Road Safety around Farm Equipment

May 5, 2023 /in /by Trace Associates

It’s that time of year! Field season is underway, and a significant amount of time is spent on the road getting to and from our sites. These warmer months bring out various motorists onto the highways and range roads, making it important to discuss safety around farm equipment.


Farm equipment uses rural highways and range roads, and – because of its size, slower speed, and habit of kicking up clouds of dust – its presence can affect driving conditions for all road users. Farm equipment generally has an increased presence on the road between May and October.


Multi-vehicle collisions involving farm equipment usually happen when operators turn onto public roadways, or when drivers miscalculate the speed and/or size of the equipment they’re trying to pass.


Operating farm equipment isn’t the same as driving a truck or passenger vehicle. Equipment may not have turn signals; an operator might not be able to see what’s beside them; and machinery could be hauling a heavy load.


The following is a list of tips and things to keep in mind while on the road:


  • Read the signs: Slow moving vehicles should have orange or red triangles placed on the back of the equipment.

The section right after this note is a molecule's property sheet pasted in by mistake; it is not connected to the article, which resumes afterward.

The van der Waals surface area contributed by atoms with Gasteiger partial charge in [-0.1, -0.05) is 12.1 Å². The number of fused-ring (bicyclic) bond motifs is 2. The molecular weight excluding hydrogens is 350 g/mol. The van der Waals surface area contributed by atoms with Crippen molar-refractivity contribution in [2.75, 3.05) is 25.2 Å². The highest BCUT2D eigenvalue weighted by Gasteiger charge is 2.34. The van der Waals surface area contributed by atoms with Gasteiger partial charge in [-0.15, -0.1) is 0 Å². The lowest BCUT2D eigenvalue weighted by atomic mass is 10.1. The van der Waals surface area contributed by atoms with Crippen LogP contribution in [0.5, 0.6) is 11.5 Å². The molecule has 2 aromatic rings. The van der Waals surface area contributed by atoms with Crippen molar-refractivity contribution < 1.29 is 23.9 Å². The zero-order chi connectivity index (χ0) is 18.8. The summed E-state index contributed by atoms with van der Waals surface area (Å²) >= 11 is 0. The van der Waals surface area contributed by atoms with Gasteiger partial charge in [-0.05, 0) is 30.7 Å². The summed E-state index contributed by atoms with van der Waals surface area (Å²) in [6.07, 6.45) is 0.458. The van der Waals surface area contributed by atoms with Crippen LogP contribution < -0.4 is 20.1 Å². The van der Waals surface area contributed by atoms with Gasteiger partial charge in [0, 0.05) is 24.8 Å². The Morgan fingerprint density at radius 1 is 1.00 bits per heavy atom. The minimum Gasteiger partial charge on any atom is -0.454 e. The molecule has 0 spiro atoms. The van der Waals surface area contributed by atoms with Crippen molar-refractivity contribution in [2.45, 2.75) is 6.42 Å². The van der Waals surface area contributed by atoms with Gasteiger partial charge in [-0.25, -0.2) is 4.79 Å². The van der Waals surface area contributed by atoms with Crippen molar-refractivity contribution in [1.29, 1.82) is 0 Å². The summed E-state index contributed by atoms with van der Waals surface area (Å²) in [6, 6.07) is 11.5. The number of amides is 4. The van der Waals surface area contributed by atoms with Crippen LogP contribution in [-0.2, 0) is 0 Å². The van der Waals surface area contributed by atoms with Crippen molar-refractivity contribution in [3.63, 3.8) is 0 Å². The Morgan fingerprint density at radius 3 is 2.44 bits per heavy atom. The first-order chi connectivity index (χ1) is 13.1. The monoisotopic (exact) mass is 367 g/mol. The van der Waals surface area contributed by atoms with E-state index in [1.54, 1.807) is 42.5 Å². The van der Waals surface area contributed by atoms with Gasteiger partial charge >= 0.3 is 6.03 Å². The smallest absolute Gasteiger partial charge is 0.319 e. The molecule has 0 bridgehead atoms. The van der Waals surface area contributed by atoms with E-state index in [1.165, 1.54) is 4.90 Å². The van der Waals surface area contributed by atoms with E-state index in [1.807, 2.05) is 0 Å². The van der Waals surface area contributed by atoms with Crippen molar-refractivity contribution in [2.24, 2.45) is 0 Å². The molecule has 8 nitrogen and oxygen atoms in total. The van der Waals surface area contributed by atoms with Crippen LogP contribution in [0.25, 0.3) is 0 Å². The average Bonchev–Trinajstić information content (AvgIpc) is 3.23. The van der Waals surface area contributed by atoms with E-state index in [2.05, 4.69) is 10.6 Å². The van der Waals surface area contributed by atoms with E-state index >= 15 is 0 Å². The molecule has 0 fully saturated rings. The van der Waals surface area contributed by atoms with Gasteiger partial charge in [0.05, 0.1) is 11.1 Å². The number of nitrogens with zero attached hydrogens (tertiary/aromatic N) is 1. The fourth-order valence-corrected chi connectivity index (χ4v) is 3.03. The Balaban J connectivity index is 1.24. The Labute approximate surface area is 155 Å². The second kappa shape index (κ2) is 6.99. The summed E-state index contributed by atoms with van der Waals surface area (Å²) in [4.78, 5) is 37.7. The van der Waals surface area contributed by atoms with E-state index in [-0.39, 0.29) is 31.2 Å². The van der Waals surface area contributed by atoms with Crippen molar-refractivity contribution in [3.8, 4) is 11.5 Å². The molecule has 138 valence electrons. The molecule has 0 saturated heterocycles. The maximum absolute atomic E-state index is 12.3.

• Eyes on the road: Stay alert for farm equipment when travelling in rural areas.


  • Keep your distance.


  • Have patience: Make sure you give farm equipment operators enough time and space to turn and enter or exit the road.


  • Be extra cautious: Assume the operator can’t see you. If you must pass, ensure you have ample time, lane space, and enough distance to do so safely. Resist the urge to pass illegally – never pass on curves, hills, or when nearing intersections, railroad crossings, bridges, and tunnels. The size ofarm equipment usually requires the driver to make wide left turns. If equipment veers right, don’t take this as an automatic permission to pass. Check the vehicle’s cab for hand signals from the driver first. It’s not always safe for operators to drive their equipment on the shoulder, and they could just be preparing for a left-hand turn.




Stacey Van Roessel